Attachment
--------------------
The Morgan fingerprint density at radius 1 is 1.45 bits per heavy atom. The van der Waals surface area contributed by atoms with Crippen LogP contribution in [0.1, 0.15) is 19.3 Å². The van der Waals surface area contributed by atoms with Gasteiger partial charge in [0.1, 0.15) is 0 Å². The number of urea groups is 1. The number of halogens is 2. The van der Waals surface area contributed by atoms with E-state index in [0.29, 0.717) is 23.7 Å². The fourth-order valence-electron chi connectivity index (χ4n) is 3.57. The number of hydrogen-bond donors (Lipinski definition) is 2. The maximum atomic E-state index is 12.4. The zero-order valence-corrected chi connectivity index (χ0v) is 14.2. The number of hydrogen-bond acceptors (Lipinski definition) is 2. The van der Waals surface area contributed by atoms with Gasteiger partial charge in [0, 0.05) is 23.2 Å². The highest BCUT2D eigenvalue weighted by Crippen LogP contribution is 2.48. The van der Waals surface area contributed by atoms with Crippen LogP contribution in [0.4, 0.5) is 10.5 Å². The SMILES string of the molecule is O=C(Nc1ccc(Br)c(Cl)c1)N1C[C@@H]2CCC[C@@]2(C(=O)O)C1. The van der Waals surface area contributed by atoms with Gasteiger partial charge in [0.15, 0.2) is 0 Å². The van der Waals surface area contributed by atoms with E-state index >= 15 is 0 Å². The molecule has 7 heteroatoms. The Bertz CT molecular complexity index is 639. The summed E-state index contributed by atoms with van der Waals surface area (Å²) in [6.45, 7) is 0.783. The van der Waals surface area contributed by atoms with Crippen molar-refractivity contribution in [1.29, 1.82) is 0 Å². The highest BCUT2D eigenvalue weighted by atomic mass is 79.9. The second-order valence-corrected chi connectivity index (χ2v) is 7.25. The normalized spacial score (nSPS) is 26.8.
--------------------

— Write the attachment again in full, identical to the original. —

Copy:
The Morgan fingerprint density at radius 1 is 1.45 bits per heavy atom. The van der Waals surface area contributed by atoms with Crippen LogP contribution in [0.1, 0.15) is 19.3 Å². The van der Waals surface area contributed by atoms with Gasteiger partial charge in [0.1, 0.15) is 0 Å². The number of urea groups is 1. The number of halogens is 2. The van der Waals surface area contributed by atoms with E-state index in [0.29, 0.717) is 23.7 Å². The fourth-order valence-electron chi connectivity index (χ4n) is 3.57. The number of hydrogen-bond donors (Lipinski definition) is 2. The maximum atomic E-state index is 12.4. The zero-order valence-corrected chi connectivity index (χ0v) is 14.2. The number of hydrogen-bond acceptors (Lipinski definition) is 2. The van der Waals surface area contributed by atoms with Gasteiger partial charge in [0, 0.05) is 23.2 Å². The highest BCUT2D eigenvalue weighted by Crippen LogP contribution is 2.48. The van der Waals surface area contributed by atoms with Crippen LogP contribution in [0.4, 0.5) is 10.5 Å². The SMILES string of the molecule is O=C(Nc1ccc(Br)c(Cl)c1)N1C[C@@H]2CCC[C@@]2(C(=O)O)C1. The van der Waals surface area contributed by atoms with Gasteiger partial charge in [0.15, 0.2) is 0 Å². The van der Waals surface area contributed by atoms with E-state index >= 15 is 0 Å². The molecule has 7 heteroatoms. The Bertz CT molecular complexity index is 639. The summed E-state index contributed by atoms with van der Waals surface area (Å²) in [6.45, 7) is 0.783. The van der Waals surface area contributed by atoms with Crippen molar-refractivity contribution in [1.29, 1.82) is 0 Å². The highest BCUT2D eigenvalue weighted by atomic mass is 79.9. The second-order valence-corrected chi connectivity index (χ2v) is 7.25. The normalized spacial score (nSPS) is 26.8.